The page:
Last Friday, I was privileged to MC and moderate the Layne Beachley Aim For The Stars Foundation ‘Women in Leadership Forum’ as we celebrated the stories of four incredible female leaders: former Australian Prime Minister Julia Gillard, Opera House CEO Louise Heron, Deloitte CEO Cindy Hook and CSIRO Deputy-Director Dr Cathy Foley. Importantly, the fundraising event was in aid of catalysing and empowering the creation of the next generation of women in leadership stories through supporting the Foundation’s scholarship program.
Our four speakers, each a trailblazer within her respective field, provided fascinating insights in to the challenges of getting to the top, being the “first” and navigating major leadership positions. We covered off handling criticism, overcoming doubt, how to have your voice heard and the deep importance of self-knowing and pursuing your passion. There was also a lot of discussion around what needs to be done to change the game when it comes to gender equality at large. It was an uplifting and energising event- and if, as the old adage goes, ‘you can only be what you can see’ the significance of having four pioneering women share their stories shouldn’t be underestimated at a time where we so desperately need a new collective story about women in leadership in Australia.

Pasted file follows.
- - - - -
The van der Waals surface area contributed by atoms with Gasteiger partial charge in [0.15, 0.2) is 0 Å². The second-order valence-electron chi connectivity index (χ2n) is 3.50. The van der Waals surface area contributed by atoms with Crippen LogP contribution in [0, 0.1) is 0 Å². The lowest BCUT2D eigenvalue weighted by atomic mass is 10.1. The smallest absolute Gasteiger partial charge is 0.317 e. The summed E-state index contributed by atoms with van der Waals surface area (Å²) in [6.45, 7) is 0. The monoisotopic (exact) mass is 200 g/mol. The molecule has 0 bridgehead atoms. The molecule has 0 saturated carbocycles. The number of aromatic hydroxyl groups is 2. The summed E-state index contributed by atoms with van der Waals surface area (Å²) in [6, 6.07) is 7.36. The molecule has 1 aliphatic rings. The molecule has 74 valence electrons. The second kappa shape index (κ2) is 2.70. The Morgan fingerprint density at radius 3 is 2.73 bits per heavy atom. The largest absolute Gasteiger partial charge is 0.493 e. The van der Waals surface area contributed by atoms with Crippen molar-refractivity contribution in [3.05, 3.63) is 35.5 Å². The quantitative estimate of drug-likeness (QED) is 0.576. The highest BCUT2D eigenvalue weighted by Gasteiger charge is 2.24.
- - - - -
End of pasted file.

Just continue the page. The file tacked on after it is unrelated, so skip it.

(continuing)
So for those who couldn’t be in the room, here’s my attempt to synthesise the smorgasbord of wisdom in to three key lessons:
1. Resilience: strong foundations + disciplined practice
In the flood of social media question suggestions I received in advance of the event the number one thing people wanted to know was ‘how do you handle criticism/failure/attack/sabotage?’ In Julia Gillard’s autobiography ‘My Story’ she reflects on resiliency having typified her three years as Prime Minister. On Friday she talked a lot about what she believed enabled her to weather the challenging times of her political career: carving out the time and space to get crystal clear on her purpose and what she stood for; being able to distinguish between fair critique and vitriolic attack (her hint: if it’s after midnight on twitter it’s probably alcohol not acumen talking!); and the critical importance of having a solid support crew around you.